HOSPITALS across the UK have withdrawn a drug used to treat trauma victims after it was linked to unnecessary deaths.
Health boards have been told to suspend the use of hydroxy-ethyl starch IV drips with immediate effect after the Medicines and Healthcare Products Regulatory Agency (MHRA) ruled that the benefits no longer outweighed the risks. Earlier this year, a report said they could be causing 250 deaths a year.
Hydroxyethyl starch drips are used to treat low blood volume or a steep drop in blood pressure. They can also be used for maintenance of circulation during surgical procedures as an alternative to saline drips.
The drug is often used for critically ill patients with sepsis, a bacterial infection of the blood, and those with burns or car crash injuries.
In recent days, health boards across Scotland have withdrawn the products, and now the German-based multinationals B Braun and Fresenius Kabi are recalling all UK stock of the starch drips.
The decision follows recommendations from European authorities after recent studies associated them with a greater risk of mortality or injury to the kidneys.
Dr Sarah Branch, of the MHRA, said doctors had already been avoiding using the drips due to claims about the effects.
“The use of these types of drips has fallen in the last year because of published evidence which shows that there is an increased risk associated with the use of hydroxyethyl starch products compared with simple salt solutions (crystalloids),” she said.
“Having considered the available evidence, and taken advice from the Commission on Human Medicines, we have decided to suspend their use in the UK.”
British hospitals use the starch-based colloid fluids far more than the alternative saline-based crystalloid fluids when compared with other countries, despite their being more expensive.
Earlier this year the London School of Hygiene and Tropical Medicine wrote to the NHS warning that the starch-based colloid fluids could be causing around 250 unnecessary deaths every year in the UK. Health chiefs have recommended the use of saline-based drips instead.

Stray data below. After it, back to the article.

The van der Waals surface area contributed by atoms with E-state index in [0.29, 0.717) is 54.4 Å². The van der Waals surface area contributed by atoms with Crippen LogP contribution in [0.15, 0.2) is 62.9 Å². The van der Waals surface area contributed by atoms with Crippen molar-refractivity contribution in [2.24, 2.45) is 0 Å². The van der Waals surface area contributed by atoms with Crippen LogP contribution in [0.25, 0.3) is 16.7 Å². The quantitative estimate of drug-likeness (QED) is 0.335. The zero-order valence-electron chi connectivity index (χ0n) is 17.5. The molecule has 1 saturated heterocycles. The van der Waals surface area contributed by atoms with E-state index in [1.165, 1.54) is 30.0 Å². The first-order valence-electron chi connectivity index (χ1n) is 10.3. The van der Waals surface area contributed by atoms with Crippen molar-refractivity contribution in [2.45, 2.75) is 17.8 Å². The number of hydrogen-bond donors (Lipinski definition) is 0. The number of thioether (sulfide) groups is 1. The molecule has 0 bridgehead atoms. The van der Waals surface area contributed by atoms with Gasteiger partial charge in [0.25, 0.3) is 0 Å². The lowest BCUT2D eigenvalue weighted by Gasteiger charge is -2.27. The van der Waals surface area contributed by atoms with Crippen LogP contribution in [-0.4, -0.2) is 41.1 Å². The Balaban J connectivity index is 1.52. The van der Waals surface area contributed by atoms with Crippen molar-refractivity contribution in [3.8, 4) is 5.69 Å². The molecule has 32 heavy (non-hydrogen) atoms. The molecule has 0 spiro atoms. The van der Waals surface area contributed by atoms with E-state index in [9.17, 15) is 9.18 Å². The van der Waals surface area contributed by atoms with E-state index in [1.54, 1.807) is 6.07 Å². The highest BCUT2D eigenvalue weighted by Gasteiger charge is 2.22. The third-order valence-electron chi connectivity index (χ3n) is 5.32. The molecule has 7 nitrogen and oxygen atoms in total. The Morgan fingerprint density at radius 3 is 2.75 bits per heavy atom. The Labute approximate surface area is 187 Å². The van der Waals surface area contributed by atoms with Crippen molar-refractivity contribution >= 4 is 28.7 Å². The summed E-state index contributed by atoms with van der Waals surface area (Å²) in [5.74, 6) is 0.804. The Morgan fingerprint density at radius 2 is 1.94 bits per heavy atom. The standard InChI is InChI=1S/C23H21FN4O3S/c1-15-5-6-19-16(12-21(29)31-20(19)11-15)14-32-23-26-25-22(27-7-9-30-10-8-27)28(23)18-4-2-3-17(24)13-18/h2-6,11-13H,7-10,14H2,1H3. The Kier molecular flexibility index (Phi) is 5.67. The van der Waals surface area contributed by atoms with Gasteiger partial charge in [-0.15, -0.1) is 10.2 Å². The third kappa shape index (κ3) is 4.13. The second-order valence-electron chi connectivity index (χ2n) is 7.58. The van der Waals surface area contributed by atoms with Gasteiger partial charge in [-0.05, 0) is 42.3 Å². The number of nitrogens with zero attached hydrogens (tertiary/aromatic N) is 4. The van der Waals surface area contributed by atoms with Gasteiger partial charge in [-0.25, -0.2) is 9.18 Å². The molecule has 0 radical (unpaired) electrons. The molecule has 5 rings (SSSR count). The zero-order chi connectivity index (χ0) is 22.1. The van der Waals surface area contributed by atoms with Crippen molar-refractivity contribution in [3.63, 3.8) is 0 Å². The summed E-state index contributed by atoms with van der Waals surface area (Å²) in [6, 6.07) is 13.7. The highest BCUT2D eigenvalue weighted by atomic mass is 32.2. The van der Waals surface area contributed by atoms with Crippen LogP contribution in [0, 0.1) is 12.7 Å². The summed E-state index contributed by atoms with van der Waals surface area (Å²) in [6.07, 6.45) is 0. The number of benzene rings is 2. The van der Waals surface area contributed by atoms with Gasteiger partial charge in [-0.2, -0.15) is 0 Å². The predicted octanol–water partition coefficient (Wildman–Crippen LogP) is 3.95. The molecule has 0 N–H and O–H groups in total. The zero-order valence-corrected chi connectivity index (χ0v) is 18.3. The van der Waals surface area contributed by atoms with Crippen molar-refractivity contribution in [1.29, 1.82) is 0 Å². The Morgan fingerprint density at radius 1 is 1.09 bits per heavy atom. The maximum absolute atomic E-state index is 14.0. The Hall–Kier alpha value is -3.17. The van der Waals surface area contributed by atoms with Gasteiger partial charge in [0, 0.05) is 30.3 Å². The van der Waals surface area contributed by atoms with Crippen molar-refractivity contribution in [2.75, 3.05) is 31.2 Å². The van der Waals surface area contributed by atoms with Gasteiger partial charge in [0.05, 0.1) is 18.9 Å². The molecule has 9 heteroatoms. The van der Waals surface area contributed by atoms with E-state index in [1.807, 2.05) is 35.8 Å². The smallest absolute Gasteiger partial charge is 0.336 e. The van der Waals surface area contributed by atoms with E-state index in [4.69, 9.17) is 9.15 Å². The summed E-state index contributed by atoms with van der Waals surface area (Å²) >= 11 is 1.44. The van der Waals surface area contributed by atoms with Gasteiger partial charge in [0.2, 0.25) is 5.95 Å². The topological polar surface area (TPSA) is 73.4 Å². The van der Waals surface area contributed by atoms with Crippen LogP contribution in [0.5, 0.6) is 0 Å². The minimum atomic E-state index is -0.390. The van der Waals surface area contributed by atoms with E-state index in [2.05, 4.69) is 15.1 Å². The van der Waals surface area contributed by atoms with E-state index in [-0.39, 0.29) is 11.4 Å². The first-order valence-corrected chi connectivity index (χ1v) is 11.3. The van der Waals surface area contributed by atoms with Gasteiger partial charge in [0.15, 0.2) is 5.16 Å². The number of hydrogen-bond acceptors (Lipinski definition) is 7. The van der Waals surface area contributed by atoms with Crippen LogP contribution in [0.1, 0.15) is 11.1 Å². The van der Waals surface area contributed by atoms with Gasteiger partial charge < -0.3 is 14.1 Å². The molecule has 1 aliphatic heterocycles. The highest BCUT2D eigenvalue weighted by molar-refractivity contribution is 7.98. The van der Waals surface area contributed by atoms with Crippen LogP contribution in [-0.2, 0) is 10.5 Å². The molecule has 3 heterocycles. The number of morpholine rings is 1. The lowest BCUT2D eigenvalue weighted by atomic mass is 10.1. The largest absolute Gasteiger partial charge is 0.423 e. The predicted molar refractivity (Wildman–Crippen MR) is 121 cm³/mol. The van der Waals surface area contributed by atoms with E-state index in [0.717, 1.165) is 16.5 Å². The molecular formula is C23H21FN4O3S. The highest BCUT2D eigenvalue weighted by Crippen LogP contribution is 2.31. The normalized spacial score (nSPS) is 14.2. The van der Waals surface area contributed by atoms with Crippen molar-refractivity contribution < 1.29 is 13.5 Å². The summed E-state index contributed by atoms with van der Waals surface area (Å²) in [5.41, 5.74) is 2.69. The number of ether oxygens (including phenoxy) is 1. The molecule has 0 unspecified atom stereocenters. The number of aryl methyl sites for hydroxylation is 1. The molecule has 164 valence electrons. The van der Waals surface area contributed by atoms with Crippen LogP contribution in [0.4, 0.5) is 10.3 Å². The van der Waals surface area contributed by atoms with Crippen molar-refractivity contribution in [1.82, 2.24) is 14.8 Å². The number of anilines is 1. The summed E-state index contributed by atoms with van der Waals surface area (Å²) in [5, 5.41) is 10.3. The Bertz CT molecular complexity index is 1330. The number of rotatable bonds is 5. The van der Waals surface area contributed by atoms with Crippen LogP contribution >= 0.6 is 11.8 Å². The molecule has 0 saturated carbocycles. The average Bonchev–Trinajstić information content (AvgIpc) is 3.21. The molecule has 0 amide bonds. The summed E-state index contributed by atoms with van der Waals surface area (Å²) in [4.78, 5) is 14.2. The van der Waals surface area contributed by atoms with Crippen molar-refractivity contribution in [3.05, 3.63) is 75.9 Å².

Matthias Link, spokesman for Fresenius Kabi, which supplies the NHS with the drips, said that it is appealing against the recommendation by the European Medicines Agency, on which the UK’s decision was based.
He said that research used to justify the decision had been based solely on the experiences of critical patients and not on all of those who are given the drug.
“The research was based on research from critically ill patients only, and not on other patient groups such as trauma and surgical patients,” he said.
“For those patient groups, we have seen evidence which shows a positive risk/benefit ratio.”
Aileen Bryson, practice and policy lead at the Royal Pharmaceutical Society in Scotland, said: “When companies carry out their clinical trials to obtain a licence and bring a drug to market, they might test it on several thousand people and the side effects are considered manageable.
“If it is then widely distributed, it might be used by hundreds of thousands of people and only then can you see side effects not detected in the smaller population.
“In reality, the full safety profile of a medicine sometimes doesn’t become clear until it is used more widely in the marketplace.
“It may well be that if there is no other drug available – and it’s a life and death situation – the doctor might try this. However, in this situation it looks as if a safer alternative has been identified.
“Medicines are never withdrawn lightly, but this does happen occasionally when new evidence becomes available which alters the risk to benefit ratio.”